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Access to Data in the Call Center Improves Customer Relationships

Mark, a personal and small business customer of a big commercial bank, called the bank to complain about a new paper statement fee. When the call center agent told him that she couldn’t do anything about it, Mark was angry about the response, went to his local branch, closed his accounts and left.

The teller didn’t ask him why he was closing the accounts. If he had, the teller could have saved the relationship for a mere $36 – the annual cost of the paper statement fee.

Had the call center agent been able to recognize Mark was a profitable customer and share Mark’s complaint instantly with the call center supervisor via an instant message, she may have been able to intervene. In this scenario, the supervisor would’ve had the opportunity to give the agent permission to waive the fee while on the phone – without Mark knowing that the decision wasn’t within her authority.

As a result of this lack of access to customer data, this big commercial bank lost a 10-year customer, one that needed both a mortgage and new auto loan within the next six months.

Knowledge is Power in Customer Relationships

A little bit of shared knowledge and the power to waive a fee for a valuable customer could have saved that bank hundreds of dollars – the cost of acquiring a new customer. It would have also resulted in a satisfied customer and potentially thousands in additional, profitable services made possible by preserving Mark’s good will toward the bank and his willingness to expand his product portfolio.

With increased regulatory scrutiny and an economy that continues to sputter, the quest for customer satisfaction and positive customer interactions is more important than ever. Financial institutions face increased competition for preferred customers, but as Mark’s example shows, the inability to share information through a dynamic workflow can have huge consequences.

During economic downturns, operational investments are usually focused on driving efficiencies and complying with new government requirements. Financial institutions wanting to create competitive advantage should also consider shifting their focus from a product-driven strategy to one that delivers what the customer needs, based upon a complete view of the customer.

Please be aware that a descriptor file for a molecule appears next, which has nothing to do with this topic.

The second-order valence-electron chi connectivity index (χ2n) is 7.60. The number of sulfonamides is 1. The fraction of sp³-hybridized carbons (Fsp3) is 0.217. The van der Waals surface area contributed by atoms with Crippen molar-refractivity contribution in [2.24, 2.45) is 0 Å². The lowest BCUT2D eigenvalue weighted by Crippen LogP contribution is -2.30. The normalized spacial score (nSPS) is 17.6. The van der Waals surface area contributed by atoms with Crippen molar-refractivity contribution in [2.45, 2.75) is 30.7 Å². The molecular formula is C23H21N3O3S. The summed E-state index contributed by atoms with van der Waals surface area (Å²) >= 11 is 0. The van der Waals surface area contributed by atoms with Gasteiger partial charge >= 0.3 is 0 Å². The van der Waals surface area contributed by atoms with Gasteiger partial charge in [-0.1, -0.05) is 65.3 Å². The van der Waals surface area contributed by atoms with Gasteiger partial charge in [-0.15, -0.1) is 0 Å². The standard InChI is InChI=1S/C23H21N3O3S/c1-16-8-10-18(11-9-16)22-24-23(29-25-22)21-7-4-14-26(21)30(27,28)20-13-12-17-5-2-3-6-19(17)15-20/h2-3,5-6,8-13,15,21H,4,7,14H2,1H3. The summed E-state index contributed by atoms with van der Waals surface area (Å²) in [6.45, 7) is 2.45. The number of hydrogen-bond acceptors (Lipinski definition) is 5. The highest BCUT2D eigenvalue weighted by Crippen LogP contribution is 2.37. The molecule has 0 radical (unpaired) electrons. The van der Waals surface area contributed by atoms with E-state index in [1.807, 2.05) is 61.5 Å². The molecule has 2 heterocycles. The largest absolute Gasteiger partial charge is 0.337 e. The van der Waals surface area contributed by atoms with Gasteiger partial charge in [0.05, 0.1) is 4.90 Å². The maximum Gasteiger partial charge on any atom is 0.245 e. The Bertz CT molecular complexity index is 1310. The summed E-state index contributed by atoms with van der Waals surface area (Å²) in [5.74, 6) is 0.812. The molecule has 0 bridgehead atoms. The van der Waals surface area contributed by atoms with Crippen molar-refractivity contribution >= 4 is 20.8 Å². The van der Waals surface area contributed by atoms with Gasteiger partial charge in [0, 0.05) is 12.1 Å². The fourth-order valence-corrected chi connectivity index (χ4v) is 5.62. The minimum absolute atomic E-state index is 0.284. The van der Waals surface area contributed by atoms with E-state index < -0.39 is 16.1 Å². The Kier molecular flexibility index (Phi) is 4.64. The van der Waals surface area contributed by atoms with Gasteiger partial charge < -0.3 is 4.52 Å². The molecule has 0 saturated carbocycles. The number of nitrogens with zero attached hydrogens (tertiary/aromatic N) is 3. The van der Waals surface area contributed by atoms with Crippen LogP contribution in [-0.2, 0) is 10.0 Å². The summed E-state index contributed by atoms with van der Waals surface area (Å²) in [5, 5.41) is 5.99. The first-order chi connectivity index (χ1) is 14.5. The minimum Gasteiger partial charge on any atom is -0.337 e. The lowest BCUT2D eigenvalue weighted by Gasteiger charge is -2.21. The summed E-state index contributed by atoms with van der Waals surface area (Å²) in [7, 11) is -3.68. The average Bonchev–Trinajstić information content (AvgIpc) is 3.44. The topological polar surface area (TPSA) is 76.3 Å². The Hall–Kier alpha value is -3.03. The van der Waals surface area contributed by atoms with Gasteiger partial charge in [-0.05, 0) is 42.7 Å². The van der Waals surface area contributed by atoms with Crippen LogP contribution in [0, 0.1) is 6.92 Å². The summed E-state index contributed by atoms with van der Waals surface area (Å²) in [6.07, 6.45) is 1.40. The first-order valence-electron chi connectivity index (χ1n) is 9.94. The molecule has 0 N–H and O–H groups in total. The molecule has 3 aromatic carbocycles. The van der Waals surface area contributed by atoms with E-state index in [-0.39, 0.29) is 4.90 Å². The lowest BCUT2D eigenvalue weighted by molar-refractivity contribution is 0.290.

To do this, institutions need to better manage the growing amounts of data being collected and create a system that provides call centers with one full view of the customer. Doing so helps call center agents improve the quality of service they deliver, which in turn greatly improves customer relationships.

Harnessing the Data Explosion

For years, companies have collected more and more information on customers, leading to an explosion of data. Banks and other financial institutions typically store customer data based upon product offerings and in separate retail banking, wealth management, and commercial banking systems, for instance. Applications used by marketing, sales, finance, support, and call centers store additional customer information.

Few if any of these systems connect to each other. Nor is there a bridge to the additional islands of customer information collected from the multiple channels customers now use to interact with a financial institution, including the web, telephone, email, mobile devices, and social media sites.

Connect the Dots to a Full Customer Profile

Agents armed with a full picture gain additional insight about the customer, which results in the delivery of a more personalized experience and fewer frustrated customers. Having access to a full view of a customer allows a call center agent to recognize a preferred customer, one that could be retained at a different level of service and thereby make the customer—and the bank—happy.

In a different scenario, it could give the agent a deeper understanding of a customer’s financial health, which could create an opening to upsell or cross sell services or products. Both scenarios can produce favorable satisfaction increases and earn an institution a competitive advantage.

In Mark’s case, the inability of the call center agent to recognize that Mark was also a small business client with a sizable account, a customer that should be afforded extra latitude and retained, ultimately led to the loss of the customer.

Leverage Data for Every Inbound Call

Real-time data, voice-of-the-customer programs, and post-call surveys can provide call centers with deeper insight into customers. These insights can be leveraged to get the most out of an inbound call, providing more opportunities for upselling and cross selling, and often more success with these offers.

Access to hard data can enhance an agent’s soft skills, such as listening, tone, empathy, conversational style, and word choice, to increase the value provided during a call. Armed with customer data, agents can hold compelling conversations without referring to a robotic script and speak knowledgeably with each customer. They can tailor conversations to the customer, rather than treating and viewing them as a one-size-fits-all profile.

Having access to the full view of a customer allows the agent to improve the customer experience and appear as an employee of the financial institution, strengthening the institution’s brand. This seamlessness allows the call center to be as effective as a branch location.

Data Integration with Workflows is the Key to Lifelong Customers

Customer data is a key factor in acquiring, managing, and retaining loyal customers. The data that supports customer-facing roles drives every interaction and the resulting experience is only as good as the information and the agent’s ability to access it. Giving all customer-facing agents access to the right information can be the difference between a profitable customer and an ex-customer—like Mark.